This Mastercard parody
April 11, 2001 5:48 AM   Subscribe

This Mastercard parody has been on-line for two years, and Mastercard only recently requested its removal. Here is the hilarious response to the cease and desist. What I find amusing is that the MC lawyers never mention that they find the parody tasteless or offensive. Just that it violates their trademarks.
posted by goto11 (13 comments total)
Well of course not! Being tasteless or offensive isn't illegal - how do you think Jerry Springer and the WWF have lasted so long? I do like the repsonse, though. Clear case of satire/fair use.
posted by starvingartist at 6:00 AM on April 11, 2001

Wait 'til the Mastercard lawyers find out about the Limbo Lady!
posted by widget at 8:06 AM on April 11, 2001

Ralph Nader won a lawsuit filed by MasterCard against his campaign's use of the MasterCard ad formula. It ran as a TV spot, and was, indeed, "priceless." (Anyone have the link, please post.)
posted by mapalm at 8:09 AM on April 11, 2001

Until I get more confirmation, I'm going for "hoax". After all, if you look at the url, it is from april, and since it's the 11th today, it's from the beginning of april... Makes me suspcious at least... (Btw, the '01' in the url means 2001, not 01 april)
posted by fvw at 8:10 AM on April 11, 2001

I don't think this is a strong fair use case. Parody is one thing, but using their trademarked slogan, verbatim, is an infringement. MasterCard has a pretty clear right to define and regulate the usage of "...for everything else, there's MasterCard." They don't own the format of "blah blah -- $200" certainly, but by using that style in conjunction with the final phrase, a court would probably support MC's claim for the entire satire. If netfunny altered the trademarked phrase [say, dropping MasterCard entirely, since everyone understands the joke without it] they'll have precedent in their favor.

It is funny that MasterCard didn't pick up on this for two years, however.
posted by legibility at 8:12 AM on April 11, 2001

Nader Priceless
posted by tomplus2 at 8:13 AM on April 11, 2001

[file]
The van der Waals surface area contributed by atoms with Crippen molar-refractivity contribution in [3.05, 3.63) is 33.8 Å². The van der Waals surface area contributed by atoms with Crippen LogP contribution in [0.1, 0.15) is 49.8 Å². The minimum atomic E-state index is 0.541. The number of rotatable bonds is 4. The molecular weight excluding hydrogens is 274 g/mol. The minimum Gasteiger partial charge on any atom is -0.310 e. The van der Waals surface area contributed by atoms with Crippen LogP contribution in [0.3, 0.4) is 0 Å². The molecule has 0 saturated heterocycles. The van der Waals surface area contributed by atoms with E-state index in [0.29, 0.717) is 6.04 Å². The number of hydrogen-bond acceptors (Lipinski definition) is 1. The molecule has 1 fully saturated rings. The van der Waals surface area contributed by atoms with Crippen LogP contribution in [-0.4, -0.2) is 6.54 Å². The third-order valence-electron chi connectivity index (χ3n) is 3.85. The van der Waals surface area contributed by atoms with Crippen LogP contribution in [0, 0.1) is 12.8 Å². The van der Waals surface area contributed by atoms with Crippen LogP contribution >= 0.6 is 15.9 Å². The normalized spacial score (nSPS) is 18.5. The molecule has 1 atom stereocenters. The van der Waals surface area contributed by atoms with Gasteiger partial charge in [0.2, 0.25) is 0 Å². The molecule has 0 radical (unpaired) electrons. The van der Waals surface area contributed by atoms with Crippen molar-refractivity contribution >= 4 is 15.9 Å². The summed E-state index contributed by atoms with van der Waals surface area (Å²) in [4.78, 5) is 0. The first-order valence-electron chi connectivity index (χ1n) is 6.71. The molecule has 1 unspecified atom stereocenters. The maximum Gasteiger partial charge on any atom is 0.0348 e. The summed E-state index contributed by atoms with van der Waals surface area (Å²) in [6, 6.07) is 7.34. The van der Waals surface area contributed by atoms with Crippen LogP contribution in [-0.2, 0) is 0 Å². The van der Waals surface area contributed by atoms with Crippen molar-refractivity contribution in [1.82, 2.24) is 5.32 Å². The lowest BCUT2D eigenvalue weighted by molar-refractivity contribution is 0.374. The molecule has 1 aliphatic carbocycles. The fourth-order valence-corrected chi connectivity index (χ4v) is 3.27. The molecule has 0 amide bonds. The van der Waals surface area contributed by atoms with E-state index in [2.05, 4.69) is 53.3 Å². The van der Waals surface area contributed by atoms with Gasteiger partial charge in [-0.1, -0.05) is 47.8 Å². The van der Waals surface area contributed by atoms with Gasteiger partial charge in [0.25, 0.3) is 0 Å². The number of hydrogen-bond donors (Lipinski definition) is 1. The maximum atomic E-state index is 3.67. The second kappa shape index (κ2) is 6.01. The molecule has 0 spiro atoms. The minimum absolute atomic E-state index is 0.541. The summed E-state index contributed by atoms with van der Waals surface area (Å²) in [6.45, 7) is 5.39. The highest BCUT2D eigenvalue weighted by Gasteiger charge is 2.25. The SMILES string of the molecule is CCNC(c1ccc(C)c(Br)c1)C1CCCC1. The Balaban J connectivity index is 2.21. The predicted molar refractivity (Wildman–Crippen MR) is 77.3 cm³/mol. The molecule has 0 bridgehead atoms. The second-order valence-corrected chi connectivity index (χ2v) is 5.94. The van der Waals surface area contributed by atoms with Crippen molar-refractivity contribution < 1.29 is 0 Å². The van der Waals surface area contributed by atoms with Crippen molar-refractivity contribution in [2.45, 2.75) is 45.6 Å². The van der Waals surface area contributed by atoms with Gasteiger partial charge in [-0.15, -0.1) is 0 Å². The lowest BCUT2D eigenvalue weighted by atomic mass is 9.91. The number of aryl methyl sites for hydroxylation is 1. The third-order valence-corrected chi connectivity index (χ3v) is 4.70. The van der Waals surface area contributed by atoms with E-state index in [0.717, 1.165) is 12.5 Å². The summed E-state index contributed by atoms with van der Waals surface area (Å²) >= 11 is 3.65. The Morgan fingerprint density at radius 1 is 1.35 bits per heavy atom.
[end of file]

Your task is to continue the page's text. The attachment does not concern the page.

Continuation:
Additionally, MasterCard is the owner of U.S. service mark registrations for the marks "PRICELESS" (Reg. No. 2,370,508)

mapalm, they may come after you next for your malicious "dilution" of the impact of their word.
posted by gimli at 8:22 AM on April 11, 2001

gimli, you bring a smile to my face. i wouldn't be surprised if indeed they did.
posted by mapalm at 8:27 AM on April 11, 2001

Indeed; trademark registrations *do not protect you from parody*, as the Nader case shows. The impact of parody is *precisely* in it's conformance to the thing being parodied. If you're making fun of MasterCard, there's no practical way to *do* that without using the trademarked phrase.

They just picked the wrong guy to shoot at. Wired and such will be all over this in a week, or less.
posted by baylink at 11:30 AM on April 11, 2001

They definitely went after the wrong guy. Brad Templeton, who maintains the archive, is one of the net legends and will get the EFF on the case if Mastercard tries to take this to court...
posted by TNLNYC at 2:13 PM on April 11, 2001

So I suppose that they are next then???
posted by fooljay at 10:28 AM on April 12, 2001

I hope not. Thanks, fj.
posted by baylink at 12:09 PM on April 12, 2001

What I find amusing is that the MC lawyers never mention that they find the parody tasteless or offensive.

Because it's not their job to be the arbiters of taste; it's their job to advocate the legal position of MasterCard, and whether something is tasteless or offensive has no bearing whatsoever on the legal question of use of trademark.
posted by mikewas at 8:22 PM on April 12, 2001

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